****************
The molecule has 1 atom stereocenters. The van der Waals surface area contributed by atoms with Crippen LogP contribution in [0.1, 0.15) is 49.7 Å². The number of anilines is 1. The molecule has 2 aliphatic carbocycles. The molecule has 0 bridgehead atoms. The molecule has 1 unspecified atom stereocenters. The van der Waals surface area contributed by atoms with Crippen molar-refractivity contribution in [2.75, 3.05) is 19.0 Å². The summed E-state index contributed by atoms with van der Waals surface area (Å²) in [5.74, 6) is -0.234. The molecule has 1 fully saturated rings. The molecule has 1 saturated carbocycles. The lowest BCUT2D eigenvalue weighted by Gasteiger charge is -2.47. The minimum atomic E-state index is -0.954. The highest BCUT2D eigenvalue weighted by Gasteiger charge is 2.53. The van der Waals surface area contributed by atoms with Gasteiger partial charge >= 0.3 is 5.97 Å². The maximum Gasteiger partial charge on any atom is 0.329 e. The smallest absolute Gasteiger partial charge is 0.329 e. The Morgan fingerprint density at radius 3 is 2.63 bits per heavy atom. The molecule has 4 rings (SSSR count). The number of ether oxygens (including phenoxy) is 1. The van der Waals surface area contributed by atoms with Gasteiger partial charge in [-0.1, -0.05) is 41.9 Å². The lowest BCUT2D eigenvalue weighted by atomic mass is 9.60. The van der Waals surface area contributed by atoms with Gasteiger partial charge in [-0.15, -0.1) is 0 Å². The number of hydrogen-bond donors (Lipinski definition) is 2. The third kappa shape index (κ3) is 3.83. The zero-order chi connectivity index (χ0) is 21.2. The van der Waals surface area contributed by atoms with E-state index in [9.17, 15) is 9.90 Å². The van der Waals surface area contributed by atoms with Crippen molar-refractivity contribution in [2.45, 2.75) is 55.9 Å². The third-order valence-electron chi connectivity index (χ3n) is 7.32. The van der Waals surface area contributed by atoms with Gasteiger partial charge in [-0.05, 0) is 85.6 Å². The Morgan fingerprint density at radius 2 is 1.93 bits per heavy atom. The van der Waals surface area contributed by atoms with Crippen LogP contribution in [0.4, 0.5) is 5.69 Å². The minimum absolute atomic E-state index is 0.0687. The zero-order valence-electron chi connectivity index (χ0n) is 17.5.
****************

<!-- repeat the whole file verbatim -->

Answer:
The molecule has 1 atom stereocenters. The van der Waals surface area contributed by atoms with Crippen LogP contribution in [0.1, 0.15) is 49.7 Å². The number of anilines is 1. The molecule has 2 aliphatic carbocycles. The molecule has 0 bridgehead atoms. The molecule has 1 unspecified atom stereocenters. The van der Waals surface area contributed by atoms with Crippen molar-refractivity contribution in [2.75, 3.05) is 19.0 Å². The summed E-state index contributed by atoms with van der Waals surface area (Å²) in [5.74, 6) is -0.234. The molecule has 1 fully saturated rings. The molecule has 1 saturated carbocycles. The lowest BCUT2D eigenvalue weighted by Gasteiger charge is -2.47. The minimum atomic E-state index is -0.954. The highest BCUT2D eigenvalue weighted by Gasteiger charge is 2.53. The van der Waals surface area contributed by atoms with Gasteiger partial charge >= 0.3 is 5.97 Å². The maximum Gasteiger partial charge on any atom is 0.329 e. The smallest absolute Gasteiger partial charge is 0.329 e. The Morgan fingerprint density at radius 3 is 2.63 bits per heavy atom. The molecule has 4 rings (SSSR count). The number of ether oxygens (including phenoxy) is 1. The van der Waals surface area contributed by atoms with Gasteiger partial charge in [-0.1, -0.05) is 41.9 Å². The lowest BCUT2D eigenvalue weighted by atomic mass is 9.60. The van der Waals surface area contributed by atoms with Gasteiger partial charge in [-0.15, -0.1) is 0 Å². The number of hydrogen-bond donors (Lipinski definition) is 2. The third kappa shape index (κ3) is 3.83. The zero-order chi connectivity index (χ0) is 21.2. The van der Waals surface area contributed by atoms with E-state index in [9.17, 15) is 9.90 Å². The van der Waals surface area contributed by atoms with Crippen molar-refractivity contribution in [2.45, 2.75) is 55.9 Å². The third-order valence-electron chi connectivity index (χ3n) is 7.32. The van der Waals surface area contributed by atoms with Gasteiger partial charge in [-0.05, 0) is 85.6 Å². The Morgan fingerprint density at radius 2 is 1.93 bits per heavy atom. The van der Waals surface area contributed by atoms with Crippen LogP contribution in [0.4, 0.5) is 5.69 Å². The minimum absolute atomic E-state index is 0.0687. The zero-order valence-electron chi connectivity index (χ0n) is 17.5.